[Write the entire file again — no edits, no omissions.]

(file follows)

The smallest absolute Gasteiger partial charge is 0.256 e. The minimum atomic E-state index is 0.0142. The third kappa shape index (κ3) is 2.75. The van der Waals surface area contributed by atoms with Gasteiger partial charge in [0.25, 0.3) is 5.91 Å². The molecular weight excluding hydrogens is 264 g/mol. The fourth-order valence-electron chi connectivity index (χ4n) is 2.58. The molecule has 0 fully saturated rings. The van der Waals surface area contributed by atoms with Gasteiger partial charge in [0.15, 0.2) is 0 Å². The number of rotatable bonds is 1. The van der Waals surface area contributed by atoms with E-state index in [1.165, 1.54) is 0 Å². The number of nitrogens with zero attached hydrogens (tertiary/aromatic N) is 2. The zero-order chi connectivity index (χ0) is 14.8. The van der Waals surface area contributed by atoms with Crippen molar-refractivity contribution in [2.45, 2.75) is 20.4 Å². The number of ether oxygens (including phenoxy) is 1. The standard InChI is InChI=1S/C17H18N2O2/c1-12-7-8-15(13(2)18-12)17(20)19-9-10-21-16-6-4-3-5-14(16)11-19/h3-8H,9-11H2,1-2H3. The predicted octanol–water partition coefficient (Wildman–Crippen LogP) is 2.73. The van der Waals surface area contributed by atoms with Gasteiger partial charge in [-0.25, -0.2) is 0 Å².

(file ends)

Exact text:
The smallest absolute Gasteiger partial charge is 0.256 e. The minimum atomic E-state index is 0.0142. The third kappa shape index (κ3) is 2.75. The van der Waals surface area contributed by atoms with Gasteiger partial charge in [0.25, 0.3) is 5.91 Å². The molecular weight excluding hydrogens is 264 g/mol. The fourth-order valence-electron chi connectivity index (χ4n) is 2.58. The molecule has 0 fully saturated rings. The van der Waals surface area contributed by atoms with Gasteiger partial charge in [0.15, 0.2) is 0 Å². The number of rotatable bonds is 1. The van der Waals surface area contributed by atoms with E-state index in [1.165, 1.54) is 0 Å². The number of nitrogens with zero attached hydrogens (tertiary/aromatic N) is 2. The zero-order chi connectivity index (χ0) is 14.8. The van der Waals surface area contributed by atoms with Crippen molar-refractivity contribution in [2.45, 2.75) is 20.4 Å². The number of ether oxygens (including phenoxy) is 1. The standard InChI is InChI=1S/C17H18N2O2/c1-12-7-8-15(13(2)18-12)17(20)19-9-10-21-16-6-4-3-5-14(16)11-19/h3-8H,9-11H2,1-2H3. The predicted octanol–water partition coefficient (Wildman–Crippen LogP) is 2.73. The van der Waals surface area contributed by atoms with Gasteiger partial charge in [-0.25, -0.2) is 0 Å².